When, therefore, any one identifies his interest with those of sanctity, virtue, country, parents, and friends, [p. 1203] all these are secured; but whenever he places his interest in anything else than friends, country, family, and justice, then these all give way, borne down by the weight of self-interest. For wherever I and mine are placed, thither must every living being gravitate. If in body, that will sway us; if in our own will, that; if in externals, these. If, therefore, I rest my personality in the will, then only shall I be a friend, a son, or a father, such as I ought. For in that case it will be for my interest to preserve the faithful, the modest, the patient, the abstinent, the beneficent character; to keep the relations of life inviolate. But if I place my personality in one thing, and virtue in another, the doctrine of Epicurus will stand its ground, that virtue is nothing, or mere opinion.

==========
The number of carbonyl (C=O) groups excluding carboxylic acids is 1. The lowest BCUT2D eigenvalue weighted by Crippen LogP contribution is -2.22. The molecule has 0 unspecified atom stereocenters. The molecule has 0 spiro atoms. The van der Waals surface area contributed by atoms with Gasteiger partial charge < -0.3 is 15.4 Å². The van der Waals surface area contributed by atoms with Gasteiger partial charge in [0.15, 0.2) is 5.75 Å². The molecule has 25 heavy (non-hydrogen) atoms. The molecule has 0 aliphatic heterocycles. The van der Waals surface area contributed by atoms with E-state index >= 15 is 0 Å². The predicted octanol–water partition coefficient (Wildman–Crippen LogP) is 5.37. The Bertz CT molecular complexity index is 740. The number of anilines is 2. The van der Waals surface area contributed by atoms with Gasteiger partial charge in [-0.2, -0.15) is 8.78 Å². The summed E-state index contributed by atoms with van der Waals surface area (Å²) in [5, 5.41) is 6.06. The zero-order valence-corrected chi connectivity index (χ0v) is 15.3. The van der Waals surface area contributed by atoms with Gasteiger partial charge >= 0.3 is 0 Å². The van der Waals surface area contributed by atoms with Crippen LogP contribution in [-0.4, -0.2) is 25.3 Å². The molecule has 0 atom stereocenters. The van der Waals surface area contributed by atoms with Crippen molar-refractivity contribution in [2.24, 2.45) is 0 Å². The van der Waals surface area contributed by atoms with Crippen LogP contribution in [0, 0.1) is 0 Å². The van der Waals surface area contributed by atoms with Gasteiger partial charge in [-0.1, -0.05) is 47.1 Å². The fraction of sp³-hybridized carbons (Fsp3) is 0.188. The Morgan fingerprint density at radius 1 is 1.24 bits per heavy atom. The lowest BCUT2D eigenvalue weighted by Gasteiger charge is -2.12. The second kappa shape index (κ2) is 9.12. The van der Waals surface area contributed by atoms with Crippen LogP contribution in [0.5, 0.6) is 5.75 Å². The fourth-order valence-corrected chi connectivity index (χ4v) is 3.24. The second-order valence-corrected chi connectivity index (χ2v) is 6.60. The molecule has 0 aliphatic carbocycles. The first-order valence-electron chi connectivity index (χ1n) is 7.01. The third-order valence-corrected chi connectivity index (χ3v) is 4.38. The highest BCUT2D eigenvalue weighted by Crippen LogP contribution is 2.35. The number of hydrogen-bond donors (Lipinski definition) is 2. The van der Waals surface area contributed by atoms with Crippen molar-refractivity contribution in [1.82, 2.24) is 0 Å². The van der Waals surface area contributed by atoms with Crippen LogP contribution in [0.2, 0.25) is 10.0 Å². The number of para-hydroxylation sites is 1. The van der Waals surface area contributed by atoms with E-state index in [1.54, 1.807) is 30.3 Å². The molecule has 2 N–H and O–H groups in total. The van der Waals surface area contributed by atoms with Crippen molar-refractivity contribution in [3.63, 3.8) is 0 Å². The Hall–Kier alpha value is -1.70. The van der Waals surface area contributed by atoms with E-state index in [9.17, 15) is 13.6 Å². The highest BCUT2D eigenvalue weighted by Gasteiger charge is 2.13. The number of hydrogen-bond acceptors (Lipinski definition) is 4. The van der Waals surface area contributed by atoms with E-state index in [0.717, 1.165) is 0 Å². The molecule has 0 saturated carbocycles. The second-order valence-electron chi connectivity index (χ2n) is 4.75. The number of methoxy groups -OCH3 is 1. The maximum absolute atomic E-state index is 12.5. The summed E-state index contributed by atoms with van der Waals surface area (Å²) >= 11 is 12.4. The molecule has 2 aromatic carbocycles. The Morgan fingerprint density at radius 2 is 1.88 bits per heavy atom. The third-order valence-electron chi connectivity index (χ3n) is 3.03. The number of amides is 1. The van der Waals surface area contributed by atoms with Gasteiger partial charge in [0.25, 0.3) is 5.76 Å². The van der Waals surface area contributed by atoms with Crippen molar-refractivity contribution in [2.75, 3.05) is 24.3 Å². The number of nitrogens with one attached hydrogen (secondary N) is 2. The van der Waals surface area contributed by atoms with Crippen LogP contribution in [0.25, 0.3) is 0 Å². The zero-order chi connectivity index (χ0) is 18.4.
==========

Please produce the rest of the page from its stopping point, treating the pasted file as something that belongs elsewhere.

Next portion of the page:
From this ignorance it was that the Athenians and Lacedemonians quarrelled with each other, and the Thebans with both; the Persian king with Greece, and the Macedonians with both; and now the Romans with the Getes. And in still remoter times the Trojan war arose from the same cause. Alexander [Paris] was the guest of Menelaus; and whoever had seen the mutual proofs of good-will that passed between them would never have believed that they were not friends. But a tempting bait, a pretty woman, was thrown in between them; and thence came war. At present, therefore, when you see that dear brothers have, in appearance, but one soul do [p. 1204] not immediately pronounce upon their love; not though they should swear it, and affirm it was impossible to live asunder. For the governing faculty of a bad man is faithless, unsettled, undiscriminating, successively vanquished by different semblances. But inquire, not as others do, whether they were born of the same parents, and brought up together, and under the same preceptor; but this thing only, in what they place their interest,- in externals or in their own wills. If in externals, you can no more pronounce them friends, than you can call them faithful, or constant, or brave, or free; nay, nor even truly men, if you are wise. For it is no principle of humanity that makes them bite and vilify each other, and take possession of public assemblies, as wild beasts do of solitudes and mountains; and convert courts of justice into dens of robbers; that prompts them to be intemperate, adulterers, seducers; or leads them into other offences that men commit against each other, - all from that one single error, by which they risk themselves and their own concerns on things uncontrollable by will.